Tobacco use in New York 2017
- In 2015, the prevalence of cigarette smoking among adults in New York was 15.2%. Nationally, the prevalence of cigarette smoking among adults was 17.5%.
- In 2015, 8.8% of high school students (10.0% of male high school students and 7.2% of female high school students) in New York smoked cigarettes on at least one day in the past 30 days. Nationally, 10.8% of high school students smoked cigarettes on at least one day in the past 30 days.
OTHER TOBACCO PRODUCT USE
- The prevalence of smokeless tobacco use among adults in New York was 2.4% in 2014.
- In 2015, 6.7% of high school students in New York used chewing tobacco, snuff or dip on at least one day in the past 30 days. Nationally, 7.3% of highschool students used smokeless tobacco in at least one day in the past 30 days.
- In 2015, 10.2% of high school students in New York smoked cigars, cigarillos, or little cigars on at least one day in the past 30 days. Nationally, 10.3% of high school students smoke cigars, cigarillos, or little cigars at least one day in the past 30 days.
- In 2015, 21.7% of high school students in New York used electronic vapor products on at least one day in the past 30 days. Nationally, 24.1% of high school students used electronic vapor products on at least one day in the past 30 days.
ECONOMICS OF TOBACCO USE AND TOBACCO CONTROL
- In FY2017, New York allocated $39.3 million in state funds to tobacco prevention, which is 19.4% of the Centers for Disease Control and Prevention’s (CDC) Annual Spending Target.
- New York received an estimated $2.016 billion in tobacco settlement payments and taxes in FY2017.
- The health care costs in New York, directly caused by smoking, amount to $10.39 billion annually.
- New York loses $7.33 billion in productivity each year due to smoking.
STATE TOBACCO LAWS
- New York has the highest cigarette tax in the country. The state tax increased to $4.35 per pack of cigarettes in July 2010. The national average cigarette tax is $1.71 per pack of cigarettes. The lowest state cigarette tax is Missouri ($0.17).
- Little cigars are taxed $0.2175 per cigar and suff is taxed $2.00 per ounce. All other tobacco products are taxed 75% of wholesale price.
CLEAN INDOOR AIR ORDINANCES
- Smoking is prohibited in all government workplaces, private workplaces, schools, childcare facilities, restaurants, retail stores, and recreational/cultural facilities.
- Smoking is prohibited in bars, with the exception of cigar bars, and allows for an economic hardship waiver.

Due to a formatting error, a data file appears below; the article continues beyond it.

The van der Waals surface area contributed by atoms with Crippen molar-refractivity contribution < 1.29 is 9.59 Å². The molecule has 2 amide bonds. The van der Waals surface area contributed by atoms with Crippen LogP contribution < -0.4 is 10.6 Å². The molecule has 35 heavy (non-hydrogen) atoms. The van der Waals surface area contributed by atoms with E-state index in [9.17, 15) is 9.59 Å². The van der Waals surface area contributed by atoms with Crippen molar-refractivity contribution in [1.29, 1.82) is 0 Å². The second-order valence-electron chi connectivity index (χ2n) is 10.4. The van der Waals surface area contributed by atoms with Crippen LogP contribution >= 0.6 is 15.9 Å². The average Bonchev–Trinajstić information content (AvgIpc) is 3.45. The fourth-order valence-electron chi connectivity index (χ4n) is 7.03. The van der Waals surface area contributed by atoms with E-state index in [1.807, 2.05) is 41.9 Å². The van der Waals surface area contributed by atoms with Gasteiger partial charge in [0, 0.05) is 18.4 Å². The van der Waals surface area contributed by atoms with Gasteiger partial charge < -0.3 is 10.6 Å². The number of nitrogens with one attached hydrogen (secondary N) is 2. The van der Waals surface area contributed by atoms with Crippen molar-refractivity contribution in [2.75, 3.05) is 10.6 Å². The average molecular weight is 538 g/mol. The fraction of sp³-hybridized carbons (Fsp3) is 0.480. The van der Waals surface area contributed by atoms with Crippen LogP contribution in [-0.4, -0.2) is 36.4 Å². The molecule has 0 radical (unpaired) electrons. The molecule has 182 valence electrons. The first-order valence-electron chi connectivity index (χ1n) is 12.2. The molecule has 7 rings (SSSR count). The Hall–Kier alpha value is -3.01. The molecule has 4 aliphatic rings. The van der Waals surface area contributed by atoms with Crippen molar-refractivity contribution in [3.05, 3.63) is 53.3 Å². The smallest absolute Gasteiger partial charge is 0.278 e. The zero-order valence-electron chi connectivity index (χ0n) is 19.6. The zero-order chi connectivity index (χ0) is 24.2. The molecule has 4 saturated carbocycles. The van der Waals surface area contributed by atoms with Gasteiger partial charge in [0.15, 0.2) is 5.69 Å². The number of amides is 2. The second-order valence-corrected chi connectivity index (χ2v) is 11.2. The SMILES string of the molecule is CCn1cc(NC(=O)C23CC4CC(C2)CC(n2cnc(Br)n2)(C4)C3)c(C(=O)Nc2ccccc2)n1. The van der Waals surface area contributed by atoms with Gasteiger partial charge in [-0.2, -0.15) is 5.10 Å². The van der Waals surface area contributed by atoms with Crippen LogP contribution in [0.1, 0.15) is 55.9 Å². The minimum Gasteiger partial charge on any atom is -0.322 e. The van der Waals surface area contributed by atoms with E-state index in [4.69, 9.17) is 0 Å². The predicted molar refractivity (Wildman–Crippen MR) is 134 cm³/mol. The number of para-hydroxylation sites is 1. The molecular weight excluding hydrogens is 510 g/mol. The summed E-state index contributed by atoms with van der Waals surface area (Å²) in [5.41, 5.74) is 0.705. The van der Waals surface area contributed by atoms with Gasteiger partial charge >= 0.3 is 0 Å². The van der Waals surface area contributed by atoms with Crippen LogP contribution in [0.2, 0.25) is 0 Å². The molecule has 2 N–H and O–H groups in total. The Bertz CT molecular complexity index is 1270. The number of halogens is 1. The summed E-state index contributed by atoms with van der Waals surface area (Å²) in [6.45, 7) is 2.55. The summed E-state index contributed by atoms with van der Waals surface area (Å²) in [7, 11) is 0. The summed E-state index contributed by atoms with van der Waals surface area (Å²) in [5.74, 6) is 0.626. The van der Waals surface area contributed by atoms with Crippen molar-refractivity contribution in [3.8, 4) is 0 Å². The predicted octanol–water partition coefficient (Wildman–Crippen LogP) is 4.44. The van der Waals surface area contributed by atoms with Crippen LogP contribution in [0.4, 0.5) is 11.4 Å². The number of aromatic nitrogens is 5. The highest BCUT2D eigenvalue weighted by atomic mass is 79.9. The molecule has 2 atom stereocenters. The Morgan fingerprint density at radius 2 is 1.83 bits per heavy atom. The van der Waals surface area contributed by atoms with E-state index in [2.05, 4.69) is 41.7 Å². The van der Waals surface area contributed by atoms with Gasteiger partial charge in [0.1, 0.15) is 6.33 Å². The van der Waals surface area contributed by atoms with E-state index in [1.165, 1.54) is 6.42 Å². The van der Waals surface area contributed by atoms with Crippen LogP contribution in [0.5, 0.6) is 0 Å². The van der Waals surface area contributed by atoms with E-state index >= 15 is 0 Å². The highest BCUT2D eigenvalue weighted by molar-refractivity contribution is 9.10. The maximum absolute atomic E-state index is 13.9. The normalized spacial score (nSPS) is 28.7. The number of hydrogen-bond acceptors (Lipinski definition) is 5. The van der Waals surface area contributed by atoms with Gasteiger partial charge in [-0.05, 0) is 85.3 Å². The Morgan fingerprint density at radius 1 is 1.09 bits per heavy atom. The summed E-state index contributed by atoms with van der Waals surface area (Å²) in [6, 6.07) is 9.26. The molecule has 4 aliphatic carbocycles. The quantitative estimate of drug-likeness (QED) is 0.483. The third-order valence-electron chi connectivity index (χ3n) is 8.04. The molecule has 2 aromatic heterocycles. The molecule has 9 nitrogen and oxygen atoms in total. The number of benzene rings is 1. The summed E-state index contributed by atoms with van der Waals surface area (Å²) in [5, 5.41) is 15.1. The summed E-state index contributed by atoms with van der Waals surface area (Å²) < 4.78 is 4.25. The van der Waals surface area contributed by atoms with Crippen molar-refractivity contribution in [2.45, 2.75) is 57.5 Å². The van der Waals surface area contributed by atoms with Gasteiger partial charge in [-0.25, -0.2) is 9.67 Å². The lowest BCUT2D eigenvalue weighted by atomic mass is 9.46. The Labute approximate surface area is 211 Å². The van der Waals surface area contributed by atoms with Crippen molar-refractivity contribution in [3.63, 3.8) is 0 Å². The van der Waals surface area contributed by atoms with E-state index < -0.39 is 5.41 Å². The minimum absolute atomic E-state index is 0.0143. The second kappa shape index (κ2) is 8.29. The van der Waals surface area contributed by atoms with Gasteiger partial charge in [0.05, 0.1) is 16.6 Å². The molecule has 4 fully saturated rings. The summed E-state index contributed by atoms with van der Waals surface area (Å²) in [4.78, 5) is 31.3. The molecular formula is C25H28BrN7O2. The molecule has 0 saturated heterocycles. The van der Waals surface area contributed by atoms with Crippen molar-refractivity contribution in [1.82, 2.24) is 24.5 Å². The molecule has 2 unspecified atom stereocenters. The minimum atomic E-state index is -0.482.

YOUTH ACCESS LAWS
- The minimum age requirement for the purchase of tobacco products is 18.
- Establishments are required to post signs stating that sales to minors are prohibited and will be penalized.
- In stores where admission is not restricted to individuals 18 and older, tobacco products for sale must be store behind the counter or in a locked container.
- The sale to minors of electronic cigarettes is prohibited and other state tobacco sales laws apply to electronic cigarettes.
LOCAL TOBACCO LAWS
- New York City:
- Prohibits the sale of flavored tobacco products, except electronic cigarettes, with a characterizing flavor other than menthol, mint, or wintergreen, except in certain “tobacco bars.”
- Prohibits the sale of tobacco products to persons under the age of 21.
- Prohibits the use of all tobacco products at all ticketed sporting events, including at Citi Field and Yankee Stadium.
- Prohibits retailers from redeeming coupons, multi-pack deal, buy-one-get-one deals, or any other price reduction promotions.
- Prohibits retailers from giving away or discounting other items, such as lighters, in connection with the sale of tobacco products.
- Requires cigarettes and little cigars cannot be sold at retail for less than $10.50 per 20-pack, including sales tax, or $9.65 excluding sales tax.
- Requires cigars that cost less than $3.00 individually be sold in packs of four or more.
- Requires little cigars be sold in packs of twenty.
- 11 cities and counties in New York have prohibited the sale of tobacco products to persons under the age of 21.
- Rockland County prohibits the sale of tobacco products in pharmacies.
CESSATION STATISTICS AND BENEFIT
- The CDC estimates that 54.5% of adult smokers in New York tried to quit smoking for one or more days in 2015.
- The Affordable Care Act requires all Medicaid programs cover all tobacco cessation medications beginning January 1, 2014.
- New York’s state quitline invests $1.78 per smoker; the national average investment per smoker is $3.46.
- The Insurance commissioner issued guidance instructing most insurance plans to be in compliance with ACA guidance on tobacco cessation as a preventative service.